Cardiovascular Disease After Menopause

By Samantha S. | Updated: Aug 02, 2016

menopause healthy

Review on December 03, 2009

Cardiovascular disease (most specifically, coronary heart disease) is the leading cause of death for women over the age of 60, or those who have gone through menopause. Post menopause women are four to eight times more likely to die from coronary heart disease than all other diseases combined, even cancers. Almost 520,000 women die from coronary heart disease annually. Though the number of deaths in women due to cardiovascular disease continues to rise each year since 1984, the death toll for cardiovascular disease in men has declined significantly since 1980. The differences in coronary heart disease risk factors between men and women should not be ignored however as they may affect treatment decisions.

Coronary heart disease is significantly lower in women before menopause, a factor that has been attributed by the available and abundant amount of estrogen. After menopause, a woman's estrogen level drops dramatically, putting her at risk for a number of diseases including coronary heart disease. Thus, the hypothesis naturally arises of whether or not hormones replacement therapy will play a beneficial role on the development of coronary heart disease in women past menopause.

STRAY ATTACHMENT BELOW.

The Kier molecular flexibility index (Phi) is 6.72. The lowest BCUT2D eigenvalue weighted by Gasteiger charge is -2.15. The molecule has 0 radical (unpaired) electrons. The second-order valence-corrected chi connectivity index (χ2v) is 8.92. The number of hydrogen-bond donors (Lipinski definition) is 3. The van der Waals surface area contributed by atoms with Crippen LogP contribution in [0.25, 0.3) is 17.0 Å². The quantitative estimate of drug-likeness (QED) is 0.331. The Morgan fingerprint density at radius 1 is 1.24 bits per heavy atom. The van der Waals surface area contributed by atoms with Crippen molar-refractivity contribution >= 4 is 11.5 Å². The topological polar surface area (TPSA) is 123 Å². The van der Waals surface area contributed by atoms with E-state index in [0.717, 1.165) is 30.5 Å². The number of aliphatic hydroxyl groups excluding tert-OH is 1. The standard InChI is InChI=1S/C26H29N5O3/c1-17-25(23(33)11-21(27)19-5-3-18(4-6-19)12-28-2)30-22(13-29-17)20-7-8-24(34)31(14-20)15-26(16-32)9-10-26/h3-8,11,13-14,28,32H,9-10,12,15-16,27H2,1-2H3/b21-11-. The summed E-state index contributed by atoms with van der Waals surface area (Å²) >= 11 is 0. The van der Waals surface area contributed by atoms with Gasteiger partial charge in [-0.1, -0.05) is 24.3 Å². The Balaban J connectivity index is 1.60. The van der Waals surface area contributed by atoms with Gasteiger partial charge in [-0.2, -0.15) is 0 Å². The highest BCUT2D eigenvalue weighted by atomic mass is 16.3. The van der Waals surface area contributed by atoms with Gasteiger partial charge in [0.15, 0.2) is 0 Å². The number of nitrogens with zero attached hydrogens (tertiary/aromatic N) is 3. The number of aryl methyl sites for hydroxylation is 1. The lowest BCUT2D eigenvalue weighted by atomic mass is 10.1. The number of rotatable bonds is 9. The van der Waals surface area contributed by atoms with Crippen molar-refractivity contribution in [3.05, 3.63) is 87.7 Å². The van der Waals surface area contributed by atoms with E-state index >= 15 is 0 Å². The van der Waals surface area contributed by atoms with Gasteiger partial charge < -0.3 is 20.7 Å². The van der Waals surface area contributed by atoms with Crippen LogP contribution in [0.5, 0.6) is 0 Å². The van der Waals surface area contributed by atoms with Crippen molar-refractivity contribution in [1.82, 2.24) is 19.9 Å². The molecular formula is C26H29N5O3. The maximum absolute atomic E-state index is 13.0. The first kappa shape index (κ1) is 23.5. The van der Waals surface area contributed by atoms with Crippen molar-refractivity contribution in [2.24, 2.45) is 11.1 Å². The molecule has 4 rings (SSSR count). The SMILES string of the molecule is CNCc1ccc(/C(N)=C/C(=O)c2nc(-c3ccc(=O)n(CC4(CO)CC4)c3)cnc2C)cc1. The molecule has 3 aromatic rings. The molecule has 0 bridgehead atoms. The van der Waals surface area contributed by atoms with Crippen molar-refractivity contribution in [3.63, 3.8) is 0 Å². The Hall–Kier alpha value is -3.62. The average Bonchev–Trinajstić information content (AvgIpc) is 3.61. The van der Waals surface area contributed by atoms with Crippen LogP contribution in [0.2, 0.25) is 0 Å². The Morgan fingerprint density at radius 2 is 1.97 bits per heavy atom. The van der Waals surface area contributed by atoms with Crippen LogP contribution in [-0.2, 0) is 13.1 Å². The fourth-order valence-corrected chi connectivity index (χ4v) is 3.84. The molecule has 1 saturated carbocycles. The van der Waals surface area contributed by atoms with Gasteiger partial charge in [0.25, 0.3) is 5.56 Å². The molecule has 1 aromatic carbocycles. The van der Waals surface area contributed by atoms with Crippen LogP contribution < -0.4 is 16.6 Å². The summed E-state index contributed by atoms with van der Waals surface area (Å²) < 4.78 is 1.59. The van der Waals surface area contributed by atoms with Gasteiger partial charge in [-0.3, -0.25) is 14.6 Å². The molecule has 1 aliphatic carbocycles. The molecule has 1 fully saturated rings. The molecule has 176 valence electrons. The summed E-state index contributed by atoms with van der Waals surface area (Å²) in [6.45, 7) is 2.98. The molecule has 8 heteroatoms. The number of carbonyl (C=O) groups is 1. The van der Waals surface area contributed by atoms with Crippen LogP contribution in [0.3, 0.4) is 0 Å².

menopause smoke

At the top of the treatment list of women who have gone through menopause is hormones replacement therapy. Ongoing studies are in effect to determine the relationship between hormones replacement therapy and the risk of cardiovascular disease. The Heart and Estrogen/Progestin Replacement Study and the Estrogen Replacement and Atherosclerosis Study did not find any benefit of estrogen hormones replacement therapy and estrogen plus progestin hormones replacement therapy in reducing the risk of coronary heart disease in women. Nor did it halt the progression of coronary heart disease in women that already had the disease.

Other data suggests that lipid-lowering therapy better reduces women's coronary heart disease risk and mortalit, and thus should be the drug of choice for women who already have coronary heart disease.

To prevent coronary heart disease women should quit smoke. More than fifty percent of coronary heart related deaths are because of to tobacco use. Heavy smokers are 2 – 4 times more likely to develop the disease over nonsmokers and light smokers are at double the risk. A positive side is that quitting smoking decrease the risk of coronary heart disease in just months.

Women who have past the menopause stage of life should continue to take hormones replacement therapy if advised by their doctors to treat post menopause symptoms. They should however be aware of the many side effects and know that hormones replacement therapy may not necessarily combat the risk and development of coronary heart disease, as previously believed.

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